An ISU technical specialist, who consented to be interviewed about procedures, explained.

“Technical specialists call (identify) elements, which data entry operators enter into the judging system,” the technical specialist said. “At the end of the program, the data entry operator reads the list of elements, and the technical controller and assistant technical controller review the list for accuracy. Somehow, the error escaped notice.”

“Things like this should not happen,” Denise Myers, Tennell’s coach, relayed via text. “This is only the second time in my career (an error like this) happened.”

“I will say, every time something unusual happens, the ISU reviews the procedure and asks, ‘How can we prevent it from happening again?’” the technical specialist said. “This time, it was caught too late. If it had been caught before the ceremony started, it could have been changed … but human beings are not machines.”

No rest for U.S. ice dancers: Madison Hubbell and Zach Donohue defended their Skate America title, the 11th straight time a U.S. couple won the event. With Donohue suffering a severe bout of bronchitis, the couple showed a well-earned sight of relief.

Still, the world bronze medalists narrowly lost the free dance to Aleksandra Stepanova and Ivan Bukin of Russia, fourth in the world last season.

“There were good things and not-so-good things,” Hubbell said after the free dance to country-rock music from “A Star Is Born,” later adding, “It felt like there was a lot of energy missing. … It wasn’t the kind of performance we know we can give in that program.”

Antibiotics are on the menu for Donohue; he and Hubbell compete at Skate Canada in Kelowna, B.C., this week.

There, they will not face a world top-five dance couple. But the free dance result at their home Grand Prix shows the tough competition among the handful ranked below Gabriella Papadakis and Guillaume Cizeron of France. The two-time U.S. champions will want to make a statement in Kelowna.

“I hope to have two healthy lungs for Skate Canada,” Donohue said.

MORE: Hubbell, Donohue give U.S. ice dance 11 straight Skate America titles

A high for Denney and Frazier: Still just 23 and 26, respectively, Haven Denney and Brandon Frazier have had a roller-coaster career, marked by coaching changes and Denney’s severe knee injury that forced them to sit out the entire 2015-16 season.

Judging by their free skate, the roller coaster is on the ascent. Spectacular lifts and clean triple Salchows gave the U.S. silver medalists the second-highest technical score of the day, and a career-high 125.36 points. Their bronze is their third Skate America medal.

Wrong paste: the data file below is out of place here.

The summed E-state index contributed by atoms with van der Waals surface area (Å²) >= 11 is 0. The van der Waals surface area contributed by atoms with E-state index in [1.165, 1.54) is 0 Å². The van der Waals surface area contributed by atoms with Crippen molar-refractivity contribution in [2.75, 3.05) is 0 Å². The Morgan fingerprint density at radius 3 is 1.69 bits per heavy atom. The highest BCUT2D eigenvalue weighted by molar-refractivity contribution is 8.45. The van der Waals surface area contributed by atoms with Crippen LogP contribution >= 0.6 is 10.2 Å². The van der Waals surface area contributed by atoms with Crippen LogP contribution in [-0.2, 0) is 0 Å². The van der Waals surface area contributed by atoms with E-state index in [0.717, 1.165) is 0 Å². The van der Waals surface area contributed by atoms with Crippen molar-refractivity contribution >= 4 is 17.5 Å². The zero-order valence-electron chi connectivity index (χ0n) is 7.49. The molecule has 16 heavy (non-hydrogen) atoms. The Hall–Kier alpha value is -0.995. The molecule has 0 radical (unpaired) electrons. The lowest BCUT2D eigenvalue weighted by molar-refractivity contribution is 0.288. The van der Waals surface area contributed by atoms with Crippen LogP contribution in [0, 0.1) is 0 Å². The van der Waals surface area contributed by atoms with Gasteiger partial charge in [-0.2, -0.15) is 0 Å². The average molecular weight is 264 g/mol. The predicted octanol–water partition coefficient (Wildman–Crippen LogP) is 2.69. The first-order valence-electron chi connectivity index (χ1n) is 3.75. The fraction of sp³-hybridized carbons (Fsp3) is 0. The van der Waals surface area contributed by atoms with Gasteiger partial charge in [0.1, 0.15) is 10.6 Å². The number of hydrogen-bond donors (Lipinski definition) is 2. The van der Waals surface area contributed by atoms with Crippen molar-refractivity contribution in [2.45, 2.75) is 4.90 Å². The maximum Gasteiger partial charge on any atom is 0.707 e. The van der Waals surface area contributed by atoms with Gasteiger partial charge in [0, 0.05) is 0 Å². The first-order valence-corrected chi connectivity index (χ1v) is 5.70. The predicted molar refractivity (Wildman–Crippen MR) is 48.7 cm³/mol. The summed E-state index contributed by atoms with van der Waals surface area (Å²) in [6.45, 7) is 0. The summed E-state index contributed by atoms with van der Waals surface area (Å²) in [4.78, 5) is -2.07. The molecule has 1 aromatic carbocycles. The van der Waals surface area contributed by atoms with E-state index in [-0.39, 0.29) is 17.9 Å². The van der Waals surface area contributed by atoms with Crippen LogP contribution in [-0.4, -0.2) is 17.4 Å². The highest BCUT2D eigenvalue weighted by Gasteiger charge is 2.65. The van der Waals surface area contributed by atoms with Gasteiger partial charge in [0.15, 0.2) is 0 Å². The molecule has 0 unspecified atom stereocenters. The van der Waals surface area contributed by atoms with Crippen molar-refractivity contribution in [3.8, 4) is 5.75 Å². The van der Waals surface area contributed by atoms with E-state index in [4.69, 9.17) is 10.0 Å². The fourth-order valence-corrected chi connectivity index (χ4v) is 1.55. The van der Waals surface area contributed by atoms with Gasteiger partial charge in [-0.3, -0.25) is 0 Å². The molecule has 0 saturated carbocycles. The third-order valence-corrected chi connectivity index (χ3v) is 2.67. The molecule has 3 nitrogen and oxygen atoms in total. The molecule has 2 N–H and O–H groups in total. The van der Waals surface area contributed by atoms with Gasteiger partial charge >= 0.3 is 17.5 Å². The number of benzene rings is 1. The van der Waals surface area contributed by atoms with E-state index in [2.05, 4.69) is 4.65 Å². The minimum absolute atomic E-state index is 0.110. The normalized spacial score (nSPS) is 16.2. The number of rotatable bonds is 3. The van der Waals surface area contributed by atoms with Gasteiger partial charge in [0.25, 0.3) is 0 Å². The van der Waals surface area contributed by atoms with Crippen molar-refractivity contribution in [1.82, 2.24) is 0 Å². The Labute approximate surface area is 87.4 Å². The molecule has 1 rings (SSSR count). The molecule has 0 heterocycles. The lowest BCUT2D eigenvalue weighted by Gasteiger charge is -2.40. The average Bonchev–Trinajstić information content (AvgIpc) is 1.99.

“Man, I told Haven a week ago that sometimes there’s been more stress than there needs to be to compete,” an emotional Frazier said. “I just want to enjoy it again. … I haven’t felt like this in a long time. We know there is a lot of pressure on these jumps, we want to hit them more than anything, and this was the first baby step in rebuilding our foundation.”

“I like to think outside of the box, I come up with some crazy things sometimes,” the skaters’ coach, John Zimmerman, said of the lifts, including a thrilling variation of “fly high, say bye” at the end of the routine. “They both have a lot of courage.”

Chen hip-hops on: In his teleconference prior to Skate America, Nathan Chen told reporters “three quads are a given” in his free skate. He was as good as his word, hitting Salchow, flip and toe to “Rocket Man.”

He also performed a hip-hop sequence so entertaining that coach Rafael Arutunian said, “you cannot feel he has blades on. He manipulates his feet like he is in shoes.” He won by 44 points over Jason Brown, who debuted a stirring free to “Schindler’s List.”

Not much else to say, except that Chen’s top competition in Vegas – Jin Boyang of China – looked way out of sorts, falling twice in his free on usually reliable quads.

After a strong short, bronze medalist Dmitri Aliev of Russia was sloppy in his free, making jump mistakes and not performing his choreography up to his capabilities. Their inconsistency shows why Brown – always armed with well-trained choreography, ready to wring out every possible point in steps and spins – is able to use his skating skills and showmanship to stay near the top, despite not performing quads.

Correction: An earlier version of this article mischaracterized the scoring issue related to Tennell’s free skate. It wasn’t that U.S. Figure Skating did not file an appeal, it’s that one was not permitted under the circumstances. 

MORE: Jason Brown on concussions, delayed start to season

MORE: Karen Chen balances Skate America with Cornell

As a reminder, you can watch the events from the 2019-20 figure skating season live and on-demand with the ‘Figure Skating Pass’ on NBC Sports Gold. Go to NBCsports.com/gold/figure-skating to sign up for access to every ISU Grand Prix and championship event, as well as domestic U.S. Figure Skating events throughout the season. NBC Sports Gold gives subscribers an unprecedented level of access on more platforms and devices than ever before.

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Karen Chen wants to make the most of her ‘comeback year’